Monday, February 04, 2008

"A Conservative's Case For McCain"

I've made the case many times, but Jeff Jacoby of the Boston Globe reminds us of Reagan's not so conservative past (remember Reagan granted amnesty to millions of illegals for example) and that in the many things that are important and dear to us, McCain comes through for us:

On the surpassing national-security issues of the day - confronting the threat from radical Islam and winning the war in Iraq - no one is more stalwart. Even McCain's fiercest critics, such as conservative radio host Hugh Hewitt, will say so. "The world's bad guys," Hewitt writes, "would never for a moment think he would blink in any showdown, or hesitate to strike back at any enemy with the audacity to try again to cripple the US through terror."

McCain was never an agenda-driven movement conservative, but he "entered public life as a foot soldier in the Reagan Revolution," as he puts it, and on the whole his record has been that of a robust and committed conservative. He is a spending hawk and an enemy of pork and earmarks. He has never voted to increase taxes, and wants the Bush tax cuts made permanent for the best of reasons: "They worked." He is a staunch free-trader and a champion of school choice. He is unabashedly prolife and pro-Second Amendment. He opposes same-sex marriage. He wants entitlements reined in and personal retirement accounts expanded.
McCain's conservatism has usually been more a matter of gut instinct than of a rigorous intellectual worldview, and he has certainly deviated from Republican orthodoxy on some serious issues. For all that, his ratings from conservative watchdog groups have always been high. "Even with all the blemishes," notes National Review, a leading journal on the right (and a backer of Romney), "McCain has a more consistent conservative record than Giuliani or Romney. . . . This is an abiding strength of his candidacy."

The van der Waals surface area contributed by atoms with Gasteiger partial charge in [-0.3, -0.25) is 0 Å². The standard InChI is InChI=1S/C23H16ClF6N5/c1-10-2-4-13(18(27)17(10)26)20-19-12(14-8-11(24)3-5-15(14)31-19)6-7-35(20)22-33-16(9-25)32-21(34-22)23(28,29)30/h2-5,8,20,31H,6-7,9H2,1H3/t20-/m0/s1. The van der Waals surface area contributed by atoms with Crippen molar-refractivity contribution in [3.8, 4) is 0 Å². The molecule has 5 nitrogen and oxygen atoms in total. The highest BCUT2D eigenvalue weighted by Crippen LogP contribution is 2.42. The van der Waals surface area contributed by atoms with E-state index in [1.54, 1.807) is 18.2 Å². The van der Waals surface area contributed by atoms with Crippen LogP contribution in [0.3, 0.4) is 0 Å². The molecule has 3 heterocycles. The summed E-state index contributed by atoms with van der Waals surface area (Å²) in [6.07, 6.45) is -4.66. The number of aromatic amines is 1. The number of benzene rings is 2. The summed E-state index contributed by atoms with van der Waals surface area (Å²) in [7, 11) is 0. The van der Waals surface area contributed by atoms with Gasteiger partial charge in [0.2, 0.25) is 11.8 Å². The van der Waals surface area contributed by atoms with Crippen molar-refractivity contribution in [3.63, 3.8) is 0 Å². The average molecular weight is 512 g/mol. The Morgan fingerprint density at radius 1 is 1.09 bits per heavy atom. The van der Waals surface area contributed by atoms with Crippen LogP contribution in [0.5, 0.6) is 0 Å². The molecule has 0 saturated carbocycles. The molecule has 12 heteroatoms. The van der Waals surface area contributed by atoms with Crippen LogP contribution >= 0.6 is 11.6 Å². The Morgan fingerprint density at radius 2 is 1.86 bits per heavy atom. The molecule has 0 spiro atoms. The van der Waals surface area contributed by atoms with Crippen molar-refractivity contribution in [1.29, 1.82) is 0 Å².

This is what I have come to believe. Once the nominees are chosen, once we see clearly the difference in our candidate and the Democrats, I don't believe for one second that so many Republicans who are angry about McCain, will be able to sit home on election day.

Oh, it is easy to say that now. But once it becomes clear the horror that would be a Hillary or Obama presidency, when we understand our warrior's sacrifices will be for nothing if the Democrats capture the Presidency, when we understand how much our military strength matters and how it would be reduced under a Democrat, when we start to focus on what could be yet another bloated bureaucratic government program of health care that will drive down the quality of care for everyone (because when has the govt ever increased the quality and reduced the cost of anything?), when we see all that could be lost here, I don't believe for one second that Republicans will stay home. They will either vote for McCain or they will vote against Hillary/Obama.

Horror will overcome anger.